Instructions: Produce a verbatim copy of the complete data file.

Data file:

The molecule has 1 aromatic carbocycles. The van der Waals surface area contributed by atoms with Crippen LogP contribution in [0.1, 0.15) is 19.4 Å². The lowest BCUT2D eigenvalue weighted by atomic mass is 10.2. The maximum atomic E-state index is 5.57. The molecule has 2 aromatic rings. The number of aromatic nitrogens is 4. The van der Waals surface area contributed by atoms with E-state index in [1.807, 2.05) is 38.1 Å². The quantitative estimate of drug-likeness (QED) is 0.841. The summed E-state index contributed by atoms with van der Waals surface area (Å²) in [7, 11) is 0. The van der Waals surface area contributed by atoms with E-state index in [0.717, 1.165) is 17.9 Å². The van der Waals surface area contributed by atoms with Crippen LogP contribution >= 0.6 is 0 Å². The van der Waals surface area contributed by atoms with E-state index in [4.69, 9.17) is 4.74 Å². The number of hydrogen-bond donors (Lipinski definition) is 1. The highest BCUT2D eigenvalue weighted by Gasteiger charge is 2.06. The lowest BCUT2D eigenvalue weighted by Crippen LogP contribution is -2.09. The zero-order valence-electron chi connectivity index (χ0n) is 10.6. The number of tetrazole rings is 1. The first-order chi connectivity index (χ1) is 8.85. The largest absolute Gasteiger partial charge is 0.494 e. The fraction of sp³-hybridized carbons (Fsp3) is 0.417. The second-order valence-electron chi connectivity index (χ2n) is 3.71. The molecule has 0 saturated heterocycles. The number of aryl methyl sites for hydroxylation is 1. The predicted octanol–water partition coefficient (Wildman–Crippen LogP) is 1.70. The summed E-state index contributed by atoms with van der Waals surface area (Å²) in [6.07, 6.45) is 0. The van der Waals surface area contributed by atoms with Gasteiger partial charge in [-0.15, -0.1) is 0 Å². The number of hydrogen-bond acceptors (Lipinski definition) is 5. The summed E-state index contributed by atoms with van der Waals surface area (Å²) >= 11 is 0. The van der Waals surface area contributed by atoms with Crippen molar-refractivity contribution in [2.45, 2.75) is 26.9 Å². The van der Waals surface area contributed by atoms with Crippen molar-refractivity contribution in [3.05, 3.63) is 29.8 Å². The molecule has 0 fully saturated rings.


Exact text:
The molecule has 1 aromatic carbocycles. The van der Waals surface area contributed by atoms with Crippen LogP contribution in [0.1, 0.15) is 19.4 Å². The lowest BCUT2D eigenvalue weighted by atomic mass is 10.2. The maximum atomic E-state index is 5.57. The molecule has 2 aromatic rings. The number of aromatic nitrogens is 4. The van der Waals surface area contributed by atoms with E-state index in [1.807, 2.05) is 38.1 Å². The quantitative estimate of drug-likeness (QED) is 0.841. The summed E-state index contributed by atoms with van der Waals surface area (Å²) in [7, 11) is 0. The van der Waals surface area contributed by atoms with E-state index in [0.717, 1.165) is 17.9 Å². The van der Waals surface area contributed by atoms with Crippen LogP contribution >= 0.6 is 0 Å². The van der Waals surface area contributed by atoms with E-state index in [4.69, 9.17) is 4.74 Å². The number of hydrogen-bond donors (Lipinski definition) is 1. The highest BCUT2D eigenvalue weighted by Gasteiger charge is 2.06. The lowest BCUT2D eigenvalue weighted by Crippen LogP contribution is -2.09. The zero-order valence-electron chi connectivity index (χ0n) is 10.6. The number of tetrazole rings is 1. The first-order chi connectivity index (χ1) is 8.85. The largest absolute Gasteiger partial charge is 0.494 e. The fraction of sp³-hybridized carbons (Fsp3) is 0.417. The second-order valence-electron chi connectivity index (χ2n) is 3.71. The molecule has 0 saturated heterocycles. The number of aryl methyl sites for hydroxylation is 1. The predicted octanol–water partition coefficient (Wildman–Crippen LogP) is 1.70. The summed E-state index contributed by atoms with van der Waals surface area (Å²) in [6.07, 6.45) is 0. The van der Waals surface area contributed by atoms with Gasteiger partial charge in [-0.15, -0.1) is 0 Å². The number of hydrogen-bond acceptors (Lipinski definition) is 5. The summed E-state index contributed by atoms with van der Waals surface area (Å²) >= 11 is 0. The van der Waals surface area contributed by atoms with Crippen molar-refractivity contribution in [2.45, 2.75) is 26.9 Å². The van der Waals surface area contributed by atoms with Crippen molar-refractivity contribution in [3.05, 3.63) is 29.8 Å². The molecule has 0 fully saturated rings.